A violation of a court's order is an issue of contempt.  Ex parte Gordon, 584 S.W.2d 686, 688 (Tex.1979).   In response to relator's vigorous objections to the lack of notice of the hearing, real party in interest has urged that Judge Enlow had inherent power on his own motion to punish relator by contempt for violations of court orders without prior notice.   Such inherent power to punish without prior notice and meaningful hearing exists only with respect to “direct” contempt.   A direct contempt is one that occurs within the court's presence, whereas a constructive contempt is one that occurs outside the court's presence.  Id.;  Ex parte Werblud, 536 S.W.2d 542, 546 (Tex.1976).   The asserted violations of the mediation orders would necessarily have been for constructive contempt, not direct contempt, because any violation occurred outside the court's presence.1

 The distinction between direct and constructive contempt is also significant because cases involving constructive contempt are afforded more procedural protections.  Ex parte Gordon, 584 S.W.2d at 688;  Ex parte Werblud, 536 S.W.2d at 546.   Notice of the charges and an opportunity to defend against them are an alleged contemnor's most fundamental due process right.  Ex parte Jackman, 663 S.W.2d 520, 523 (Tex.App.-Dallas 1983, orig. proceeding).   The notice must conform to any relevant procedural requirements and be actually delivered to the contemnor in a timely fashion.   Ex parte Gordon, 584 S.W.2d at 689, 690.   Notice must be personally served on the contemnor;  notice that does not reach the contemnor is inadequate even if delivered to his attorney.  Ex parte Herring, 438 S.W.2d 801, 803 (Tex.1969).   Notice must also be given a reasonable time before the hearing to comply with due process.  Hayes v. Hayes, 920 S.W.2d 344, 346-47 (Tex.App.-Texarkana 1996, writ denied).   At a minimum, an application for an order and notice of any hearing not presented to the court during a trial or other proceeding must be served on all parties not less than three days before the time set for the hearing, unless the time is shortened by the court.   tex.R.Civ P. 21.

 Real party in interest does not dispute that relator received no written notice of the hearing of August 14 or of that subsequently scheduled for August 25.   Real party in interest's answer is simply that there was no “motion” as that term is used in rule 21, to which the three-day notice requirement could apply because the trial court set the hearing apparently based on an oral request by real party in interest.   Lack of a written motion is no excuse.   We decline to engage in such circular reasoning that would permit a party to evade the requirement of timely notice of a motion by simply not filing any motion at all.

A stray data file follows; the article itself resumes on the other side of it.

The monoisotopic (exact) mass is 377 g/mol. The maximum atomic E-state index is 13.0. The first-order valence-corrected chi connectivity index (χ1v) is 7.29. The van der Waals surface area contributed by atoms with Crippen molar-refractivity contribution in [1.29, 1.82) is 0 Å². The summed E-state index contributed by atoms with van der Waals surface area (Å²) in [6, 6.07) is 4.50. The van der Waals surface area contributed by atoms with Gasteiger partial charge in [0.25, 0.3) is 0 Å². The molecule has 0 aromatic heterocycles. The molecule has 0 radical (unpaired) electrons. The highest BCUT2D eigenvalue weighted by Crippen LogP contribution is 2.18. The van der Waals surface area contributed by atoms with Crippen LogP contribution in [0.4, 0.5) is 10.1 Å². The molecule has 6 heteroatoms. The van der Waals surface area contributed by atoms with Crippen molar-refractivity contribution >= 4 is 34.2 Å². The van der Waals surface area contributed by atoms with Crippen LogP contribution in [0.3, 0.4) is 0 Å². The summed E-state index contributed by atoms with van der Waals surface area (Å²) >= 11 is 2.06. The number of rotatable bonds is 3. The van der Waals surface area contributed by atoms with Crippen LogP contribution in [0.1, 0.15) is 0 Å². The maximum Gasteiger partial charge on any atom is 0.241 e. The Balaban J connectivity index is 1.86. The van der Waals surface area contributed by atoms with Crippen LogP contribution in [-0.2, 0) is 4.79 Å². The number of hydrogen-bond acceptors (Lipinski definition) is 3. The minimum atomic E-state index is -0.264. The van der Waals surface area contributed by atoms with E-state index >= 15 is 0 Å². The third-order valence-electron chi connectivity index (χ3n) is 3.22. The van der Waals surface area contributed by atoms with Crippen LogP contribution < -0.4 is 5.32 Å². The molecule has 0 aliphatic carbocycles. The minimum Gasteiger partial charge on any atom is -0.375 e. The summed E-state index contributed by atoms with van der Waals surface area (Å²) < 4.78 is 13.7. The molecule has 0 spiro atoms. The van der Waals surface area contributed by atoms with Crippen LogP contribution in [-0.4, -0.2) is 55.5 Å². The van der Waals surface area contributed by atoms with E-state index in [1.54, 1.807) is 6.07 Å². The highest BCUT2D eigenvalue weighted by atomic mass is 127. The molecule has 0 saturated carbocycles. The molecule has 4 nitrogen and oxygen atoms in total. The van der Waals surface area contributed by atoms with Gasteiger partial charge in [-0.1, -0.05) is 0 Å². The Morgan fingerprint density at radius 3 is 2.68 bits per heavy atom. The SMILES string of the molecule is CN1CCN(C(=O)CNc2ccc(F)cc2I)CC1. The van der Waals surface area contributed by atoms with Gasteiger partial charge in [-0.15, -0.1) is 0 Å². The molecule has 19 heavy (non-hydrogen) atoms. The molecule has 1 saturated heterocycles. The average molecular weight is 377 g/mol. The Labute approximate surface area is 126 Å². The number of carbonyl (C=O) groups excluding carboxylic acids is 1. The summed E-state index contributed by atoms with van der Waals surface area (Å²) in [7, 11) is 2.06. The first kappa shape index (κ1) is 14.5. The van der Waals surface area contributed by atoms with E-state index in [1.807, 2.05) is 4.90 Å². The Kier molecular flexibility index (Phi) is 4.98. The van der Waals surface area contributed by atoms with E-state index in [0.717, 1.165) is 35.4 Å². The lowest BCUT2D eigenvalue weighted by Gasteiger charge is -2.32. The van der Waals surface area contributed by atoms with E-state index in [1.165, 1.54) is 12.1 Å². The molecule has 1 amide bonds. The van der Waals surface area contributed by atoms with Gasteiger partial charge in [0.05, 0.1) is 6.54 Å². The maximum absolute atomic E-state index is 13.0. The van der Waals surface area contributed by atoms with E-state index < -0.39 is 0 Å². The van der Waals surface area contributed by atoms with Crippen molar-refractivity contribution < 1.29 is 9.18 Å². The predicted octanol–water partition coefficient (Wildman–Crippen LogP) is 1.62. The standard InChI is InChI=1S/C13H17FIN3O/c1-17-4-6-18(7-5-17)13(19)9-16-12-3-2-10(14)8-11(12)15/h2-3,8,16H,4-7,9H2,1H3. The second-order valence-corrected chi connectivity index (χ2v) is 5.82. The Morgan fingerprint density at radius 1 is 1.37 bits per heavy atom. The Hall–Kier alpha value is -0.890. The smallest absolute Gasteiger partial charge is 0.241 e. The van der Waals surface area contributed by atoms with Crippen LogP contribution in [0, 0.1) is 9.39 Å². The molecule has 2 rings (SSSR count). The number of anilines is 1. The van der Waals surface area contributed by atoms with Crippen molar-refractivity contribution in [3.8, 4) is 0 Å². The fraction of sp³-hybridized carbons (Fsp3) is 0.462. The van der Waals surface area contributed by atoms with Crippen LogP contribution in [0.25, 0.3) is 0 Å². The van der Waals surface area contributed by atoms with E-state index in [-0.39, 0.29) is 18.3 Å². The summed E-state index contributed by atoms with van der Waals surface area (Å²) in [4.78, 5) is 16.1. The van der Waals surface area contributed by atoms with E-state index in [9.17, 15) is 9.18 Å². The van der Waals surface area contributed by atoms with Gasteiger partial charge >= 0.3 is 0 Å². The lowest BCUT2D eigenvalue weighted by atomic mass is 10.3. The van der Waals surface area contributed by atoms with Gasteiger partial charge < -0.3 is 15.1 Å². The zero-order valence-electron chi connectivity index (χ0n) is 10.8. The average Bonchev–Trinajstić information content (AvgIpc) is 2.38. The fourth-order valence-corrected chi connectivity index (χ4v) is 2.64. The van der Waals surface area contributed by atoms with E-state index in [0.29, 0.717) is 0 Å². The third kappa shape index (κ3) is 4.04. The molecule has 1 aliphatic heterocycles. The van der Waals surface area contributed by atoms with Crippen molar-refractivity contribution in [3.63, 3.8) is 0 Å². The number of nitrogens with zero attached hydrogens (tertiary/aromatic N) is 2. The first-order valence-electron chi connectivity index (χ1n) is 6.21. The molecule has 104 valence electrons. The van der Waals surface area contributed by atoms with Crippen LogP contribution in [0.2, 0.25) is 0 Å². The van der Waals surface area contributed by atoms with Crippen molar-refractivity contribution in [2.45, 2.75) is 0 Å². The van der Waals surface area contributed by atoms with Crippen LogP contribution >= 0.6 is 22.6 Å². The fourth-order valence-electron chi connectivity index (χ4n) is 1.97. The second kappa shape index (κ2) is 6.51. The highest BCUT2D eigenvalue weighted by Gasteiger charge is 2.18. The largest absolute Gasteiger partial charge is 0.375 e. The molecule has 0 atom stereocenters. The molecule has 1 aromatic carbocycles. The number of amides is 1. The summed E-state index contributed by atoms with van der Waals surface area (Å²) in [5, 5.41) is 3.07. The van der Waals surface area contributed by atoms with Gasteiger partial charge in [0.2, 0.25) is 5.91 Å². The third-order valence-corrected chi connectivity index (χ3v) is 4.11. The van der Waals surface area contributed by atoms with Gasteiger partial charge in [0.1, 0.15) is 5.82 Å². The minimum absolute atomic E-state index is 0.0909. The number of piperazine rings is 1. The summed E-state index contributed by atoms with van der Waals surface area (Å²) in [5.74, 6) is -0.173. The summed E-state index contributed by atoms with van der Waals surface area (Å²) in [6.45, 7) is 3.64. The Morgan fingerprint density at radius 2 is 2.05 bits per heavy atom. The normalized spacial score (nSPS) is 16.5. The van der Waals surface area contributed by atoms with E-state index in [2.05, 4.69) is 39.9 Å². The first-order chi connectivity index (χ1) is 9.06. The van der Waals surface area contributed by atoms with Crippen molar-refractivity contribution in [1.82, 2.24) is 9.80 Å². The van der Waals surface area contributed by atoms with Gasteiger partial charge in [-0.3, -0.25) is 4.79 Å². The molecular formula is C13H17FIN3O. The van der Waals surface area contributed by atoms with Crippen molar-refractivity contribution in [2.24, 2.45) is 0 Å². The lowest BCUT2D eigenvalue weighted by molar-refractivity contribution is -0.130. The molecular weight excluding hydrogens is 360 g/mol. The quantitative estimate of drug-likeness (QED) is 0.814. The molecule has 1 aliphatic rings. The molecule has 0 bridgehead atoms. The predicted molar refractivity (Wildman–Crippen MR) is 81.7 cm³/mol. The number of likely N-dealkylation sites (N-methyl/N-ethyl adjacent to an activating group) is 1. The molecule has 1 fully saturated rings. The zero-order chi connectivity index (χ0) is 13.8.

Further, real party in interest postulates that there has been no lack of timely notice before a hearing because there has been no “hearing.”   According to this theory, the trial judge merely exercised his inherent authority to investigate into whether his mediation orders were obeyed.   At oral argument in this court, counsel for real party in interest suggested that the proceeding scheduled to take place on August 25, had it not been stayed by this court, would likewise not have been a hearing but a “deposition” before the trial court.

In support of its interesting proposition that the trial court may conduct investigatory non-hearings into possible contempt by parties, real party in interest relies upon the exercise of the court's “inherent powers.”   A court has “all powers necessary for the exercise of its jurisdiction and the enforcement of its lawful orders․” tex.Gov't Code Ann. § 21.001(a) (Vernon Supp.2000).   A court does not, however, have power to violate a party's due process rights by investigating possible contempt on sanctionable conduct-by hearing or by non-hearing-without notice.   Real party in interest cites no authority to support the proposition that the trial court had the power to do so.

To support its argument that the proceedings were within the inherent authority of the trial court to investigate possible violations of its mediation orders, real party in interest relies upon Sutphin v. Tom Arnold Drilling Contractor, Inc., 17 S.W.3d 765 (Tex.App.-Austin 2000, no pet.).   Sutphin, however, does not address inherent power to issue sua sponte orders to haul parties before a court for an investigation into contempt charges with no notice, pleadings, or show cause order as to the nature of the charges against them.

In Sutphin, the issue was whether the court lost jurisdiction over the suit upon expiration of its plenary power and lacked jurisdiction for that reason to exercise its inherent power regarding a contempt citation.  17 S.W.3d at 773.   The court of appeals did not hold that the trial court had any inherent power to undertake an investigation without prior notice or motion.   Indeed, in contrast to this case, the plaintiff in Sutphin filed a motion, pursuant to which the court issued a show cause order as to why the defendant should not be held in contempt for filing perjurious affidavits in support of its special appearance.  Id. at 767.   The Austin Court of Appeals held that, despite the expiration of the trial court's plenary power, it retained inherent power to investigate the veracity of affidavits upon which it had relied in determining its jurisdiction.  Id. at 770.   Nothing in Sutphin suggests that a court may “investigate” possible constructive contempt without the proper notice required by due process.

That the trial court was, indeed, conducting a hearing regarding suspected or asserted violation of its orders of mediation by relator is clear from the reporter's record of the hearing, which has been made a part of the record in this court.   Judge Enlow, himself, characterized the hearing as being for “sanctions.”   Moreover, counsel for real party in interest revealed the real purpose of requesting the hearing toward the end of his questioning of Ms. Mehalko as follows:  “The purpose of this hearing, Judge, is to show that [relator] had a blatant disregard for Texas law with respect to how a mediation ought to be conducted.”